The Keys of the Kingdom tells the story of a man with great courage and conviction, a man unafraid to stand up for what is right.
Francis Chisholm—a kindhearted and straightforward Scottish priest—walks a path all his own, making him unpopular with other members of the clergy. Ostracized by the clerical community and looked down on by his superiors, Chisholm takes a position in China where he supervises a mission beset by poverty, civil war, and plague. He encounters fierce resistance from the local Chinese who distrust his motives, especially as they do not understand or condone his faith. Despite enormous obstacles and temptations, Father Chisholm continues to live in accordance with what he holds as the ultimate truth—serving humanity is the one true religion of the world.
The Keys of the Kingdom was adapted into the 1944 film starring Gregory Peck as Father Francis Chisholm, a role for which he earned his first Best Actor Oscar Nomination.
Hailed as "a magnificent story of the great adventure of individual goodness" byThe New York Times Book Review and "full of life and people and color" byHarper’s Magazine, The Keys of the Kingdom is considered by many to be A.J. Cronin’s finest work.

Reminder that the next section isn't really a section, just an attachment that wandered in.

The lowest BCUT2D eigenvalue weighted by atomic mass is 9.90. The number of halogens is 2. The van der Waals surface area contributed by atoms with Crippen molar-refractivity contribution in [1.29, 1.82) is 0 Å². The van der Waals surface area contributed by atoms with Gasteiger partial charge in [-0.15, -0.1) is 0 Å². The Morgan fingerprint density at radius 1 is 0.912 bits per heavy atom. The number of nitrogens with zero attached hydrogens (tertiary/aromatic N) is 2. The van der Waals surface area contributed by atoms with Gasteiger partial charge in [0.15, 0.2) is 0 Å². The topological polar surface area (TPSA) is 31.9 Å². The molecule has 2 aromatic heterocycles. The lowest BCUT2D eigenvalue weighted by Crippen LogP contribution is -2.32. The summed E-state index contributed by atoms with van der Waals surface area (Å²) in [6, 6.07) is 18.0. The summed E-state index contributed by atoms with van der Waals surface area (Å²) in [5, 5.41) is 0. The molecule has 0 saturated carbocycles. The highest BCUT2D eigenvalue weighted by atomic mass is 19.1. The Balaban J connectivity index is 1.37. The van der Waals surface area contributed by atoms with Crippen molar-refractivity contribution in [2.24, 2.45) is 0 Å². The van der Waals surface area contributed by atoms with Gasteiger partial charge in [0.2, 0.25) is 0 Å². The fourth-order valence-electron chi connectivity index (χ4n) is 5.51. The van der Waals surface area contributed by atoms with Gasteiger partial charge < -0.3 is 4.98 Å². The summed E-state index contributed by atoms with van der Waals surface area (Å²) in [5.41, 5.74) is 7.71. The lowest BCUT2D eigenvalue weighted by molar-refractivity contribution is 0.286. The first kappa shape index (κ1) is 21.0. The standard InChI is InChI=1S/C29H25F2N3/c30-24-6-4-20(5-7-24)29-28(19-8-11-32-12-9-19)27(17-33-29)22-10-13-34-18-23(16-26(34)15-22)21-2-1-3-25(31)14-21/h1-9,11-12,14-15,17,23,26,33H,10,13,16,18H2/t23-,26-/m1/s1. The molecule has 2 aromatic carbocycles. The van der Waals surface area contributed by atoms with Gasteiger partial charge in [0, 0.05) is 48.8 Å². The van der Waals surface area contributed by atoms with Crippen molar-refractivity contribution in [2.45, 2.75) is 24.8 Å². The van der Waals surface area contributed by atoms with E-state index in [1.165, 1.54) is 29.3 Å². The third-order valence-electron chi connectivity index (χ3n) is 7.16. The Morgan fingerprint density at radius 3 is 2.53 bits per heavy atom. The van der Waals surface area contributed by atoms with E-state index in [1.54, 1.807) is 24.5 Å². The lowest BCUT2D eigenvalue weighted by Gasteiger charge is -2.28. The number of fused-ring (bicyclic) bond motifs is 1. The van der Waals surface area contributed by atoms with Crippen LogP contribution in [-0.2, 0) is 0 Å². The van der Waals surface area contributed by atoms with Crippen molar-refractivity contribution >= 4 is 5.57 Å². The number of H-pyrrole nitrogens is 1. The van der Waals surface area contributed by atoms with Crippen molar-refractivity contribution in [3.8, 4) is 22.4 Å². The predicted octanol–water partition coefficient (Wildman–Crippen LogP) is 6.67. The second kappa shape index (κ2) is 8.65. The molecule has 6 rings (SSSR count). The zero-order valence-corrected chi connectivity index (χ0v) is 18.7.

Archibald Joseph (A.J.) Cronin was a Scottish author and physician born in 1896. He is known for such popular works as The Citadel, The Stars Look Down, and The Keys of the Kingdom. The Citadel inspired social change in the United Kingdom by helping to promote conversations about ethics in medicine and paved the way for the eventual formation of the National Health Service. His novels and novellas have been widely adapted for radio, film, and television, including the Oscar-nominated 1938 film The Citadel starring Robert Donat, Rosalind Russell, Ralph Richardson, and Rex Harrison, and the long-running BBC radio drama Country Doctor.Called "uncannily like Dickens" by The New York Times, Cronin received his medical degree from Glasgow University in 1925 and was appointed Medical Inspector of Mines for Great Britain in 1925. During this tenure, Cronin inspected mining outfits across South Wales, an experience that would heavily influence his writing career. Although Cronin went on to practice medicine in both Glasgow and London, his first novel, written in 1931 and titled Hatter’s Castle, became a bestseller in England, after which he devoted his time entirely to writing. He continued to enjoy widespread success as a novelist into the 1940s and 1950s, with many of his novels becoming bestsellers. By the late ’50s, Cronin’s total sales in the U.S. had passed seven million, and his works had been widely translated across the globe. Cronin is still considered one of the English-speaking world’s most successful and appreciated authors. Cronin continued to write into his eighties, and passed away at the age of 84 in Montreux, Switzerland in 1981.
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